'Maximum drawdown measures the loss in any losing period during a fund’s investment record. It is defined as the percent retrenchment from a fund’s peak value to the fund’s valley value. The drawdown is in effect from the time the fund’s retrenchment begins until a new fund high is reached. The maximum drawdown encompasses both the period from the fund’s peak to the fund’s valley (length), and the time from the fund’s valley to a new fund high (recovery). It measures the largest percentage drawdown that has occurred in any fund’s data record.'

Using this definition on our asset we see for example:- The maximum DrawDown over 5 years of Check Point Software is -37.6 days, which is smaller, thus worse compared to the benchmark SPY (-33.7 days) in the same period.
- Looking at maximum DrawDown in of -37.6 days in the period of the last 3 years, we see it is relatively smaller, thus worse in comparison to SPY (-33.7 days).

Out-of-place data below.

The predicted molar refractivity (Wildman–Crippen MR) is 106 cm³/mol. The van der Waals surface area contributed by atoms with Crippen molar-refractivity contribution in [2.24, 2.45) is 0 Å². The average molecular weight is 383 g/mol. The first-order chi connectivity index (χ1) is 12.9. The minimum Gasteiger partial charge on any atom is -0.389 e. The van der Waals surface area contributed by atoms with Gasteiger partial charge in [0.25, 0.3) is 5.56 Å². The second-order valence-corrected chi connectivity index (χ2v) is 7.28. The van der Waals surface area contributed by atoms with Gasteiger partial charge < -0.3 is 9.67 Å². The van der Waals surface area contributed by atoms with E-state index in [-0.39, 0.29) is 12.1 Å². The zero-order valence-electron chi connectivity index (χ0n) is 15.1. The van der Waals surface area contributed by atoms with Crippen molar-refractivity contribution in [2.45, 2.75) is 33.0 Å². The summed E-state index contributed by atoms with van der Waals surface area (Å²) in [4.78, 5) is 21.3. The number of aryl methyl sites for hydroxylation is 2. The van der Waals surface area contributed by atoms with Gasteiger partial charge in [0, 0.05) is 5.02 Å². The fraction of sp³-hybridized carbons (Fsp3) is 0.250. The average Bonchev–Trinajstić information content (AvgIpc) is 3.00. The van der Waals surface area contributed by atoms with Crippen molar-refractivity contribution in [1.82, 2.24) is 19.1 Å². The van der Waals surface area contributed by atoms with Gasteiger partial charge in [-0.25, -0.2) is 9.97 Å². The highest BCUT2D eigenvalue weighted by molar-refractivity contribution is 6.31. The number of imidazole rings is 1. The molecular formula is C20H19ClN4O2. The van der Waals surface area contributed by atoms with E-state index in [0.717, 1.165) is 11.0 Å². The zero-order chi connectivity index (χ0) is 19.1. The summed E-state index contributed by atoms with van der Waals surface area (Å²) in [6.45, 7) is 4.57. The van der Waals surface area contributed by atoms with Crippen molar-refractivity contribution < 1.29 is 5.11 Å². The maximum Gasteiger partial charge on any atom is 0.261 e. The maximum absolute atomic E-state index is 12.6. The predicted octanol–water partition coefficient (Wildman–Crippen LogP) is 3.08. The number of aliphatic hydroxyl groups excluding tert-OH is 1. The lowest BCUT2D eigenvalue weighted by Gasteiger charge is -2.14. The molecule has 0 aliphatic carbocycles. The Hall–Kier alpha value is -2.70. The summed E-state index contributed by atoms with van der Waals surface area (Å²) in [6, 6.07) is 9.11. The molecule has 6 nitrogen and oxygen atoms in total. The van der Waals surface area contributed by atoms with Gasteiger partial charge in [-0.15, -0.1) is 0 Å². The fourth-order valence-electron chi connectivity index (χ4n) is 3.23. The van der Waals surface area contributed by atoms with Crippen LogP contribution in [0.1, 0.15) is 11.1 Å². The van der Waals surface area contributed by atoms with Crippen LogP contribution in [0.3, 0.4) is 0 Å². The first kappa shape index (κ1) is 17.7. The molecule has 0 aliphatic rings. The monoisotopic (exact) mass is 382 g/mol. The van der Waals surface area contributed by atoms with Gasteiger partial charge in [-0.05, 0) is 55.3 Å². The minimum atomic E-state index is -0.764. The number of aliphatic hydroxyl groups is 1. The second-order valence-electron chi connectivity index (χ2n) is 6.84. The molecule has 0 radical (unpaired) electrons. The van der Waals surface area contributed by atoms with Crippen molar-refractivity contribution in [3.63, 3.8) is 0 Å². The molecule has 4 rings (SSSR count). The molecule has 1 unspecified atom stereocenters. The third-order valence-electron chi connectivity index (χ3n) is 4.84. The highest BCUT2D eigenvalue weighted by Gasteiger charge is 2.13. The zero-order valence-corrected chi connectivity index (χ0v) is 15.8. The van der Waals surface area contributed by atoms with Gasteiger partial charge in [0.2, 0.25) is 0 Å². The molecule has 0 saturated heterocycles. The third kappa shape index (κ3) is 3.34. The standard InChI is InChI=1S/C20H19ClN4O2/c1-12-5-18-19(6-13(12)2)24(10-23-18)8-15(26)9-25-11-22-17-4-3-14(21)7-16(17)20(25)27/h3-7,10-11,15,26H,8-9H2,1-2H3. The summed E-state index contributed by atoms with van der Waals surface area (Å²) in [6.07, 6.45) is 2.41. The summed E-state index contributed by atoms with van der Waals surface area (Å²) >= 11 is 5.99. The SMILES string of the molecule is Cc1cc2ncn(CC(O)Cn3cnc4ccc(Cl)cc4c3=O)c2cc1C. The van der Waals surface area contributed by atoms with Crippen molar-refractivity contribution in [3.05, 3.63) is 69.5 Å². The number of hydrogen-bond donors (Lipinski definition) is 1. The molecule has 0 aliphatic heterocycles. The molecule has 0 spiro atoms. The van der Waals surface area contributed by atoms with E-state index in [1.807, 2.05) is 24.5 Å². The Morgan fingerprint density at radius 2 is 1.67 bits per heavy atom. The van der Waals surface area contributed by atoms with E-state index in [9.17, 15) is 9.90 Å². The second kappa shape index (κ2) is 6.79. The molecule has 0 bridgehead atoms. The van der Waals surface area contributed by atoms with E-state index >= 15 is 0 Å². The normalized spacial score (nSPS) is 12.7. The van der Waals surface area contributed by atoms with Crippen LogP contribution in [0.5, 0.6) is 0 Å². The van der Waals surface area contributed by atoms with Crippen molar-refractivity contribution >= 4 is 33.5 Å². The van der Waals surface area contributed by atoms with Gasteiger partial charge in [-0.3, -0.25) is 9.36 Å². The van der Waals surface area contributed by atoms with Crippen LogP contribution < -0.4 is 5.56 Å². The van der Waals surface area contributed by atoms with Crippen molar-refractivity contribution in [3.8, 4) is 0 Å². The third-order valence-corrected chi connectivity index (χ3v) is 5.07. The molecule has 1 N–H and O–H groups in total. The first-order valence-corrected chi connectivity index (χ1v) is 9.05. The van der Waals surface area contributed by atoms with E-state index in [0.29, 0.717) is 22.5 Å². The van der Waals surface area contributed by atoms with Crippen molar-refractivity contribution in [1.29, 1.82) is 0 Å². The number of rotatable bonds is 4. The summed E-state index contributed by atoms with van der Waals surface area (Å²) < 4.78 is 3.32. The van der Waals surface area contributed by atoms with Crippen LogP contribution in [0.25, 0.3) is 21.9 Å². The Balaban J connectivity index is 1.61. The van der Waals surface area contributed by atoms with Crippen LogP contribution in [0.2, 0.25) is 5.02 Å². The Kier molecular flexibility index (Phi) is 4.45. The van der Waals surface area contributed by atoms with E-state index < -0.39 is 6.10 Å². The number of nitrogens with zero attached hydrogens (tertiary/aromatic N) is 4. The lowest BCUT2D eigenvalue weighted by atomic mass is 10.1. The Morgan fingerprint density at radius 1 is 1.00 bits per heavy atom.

'The Drawdown Duration is the length of any peak to peak period, or the time between new equity highs. The Max Drawdown Duration is the worst (the maximum/longest) amount of time an investment has seen between peaks (equity highs) in days.'

Applying this definition to our asset in some examples:- Compared with the benchmark SPY (139 days) in the period of the last 5 years, the maximum days below previous high of 426 days of Check Point Software is greater, thus worse.
- During the last 3 years, the maximum days below previous high is 426 days, which is larger, thus worse than the value of 139 days from the benchmark.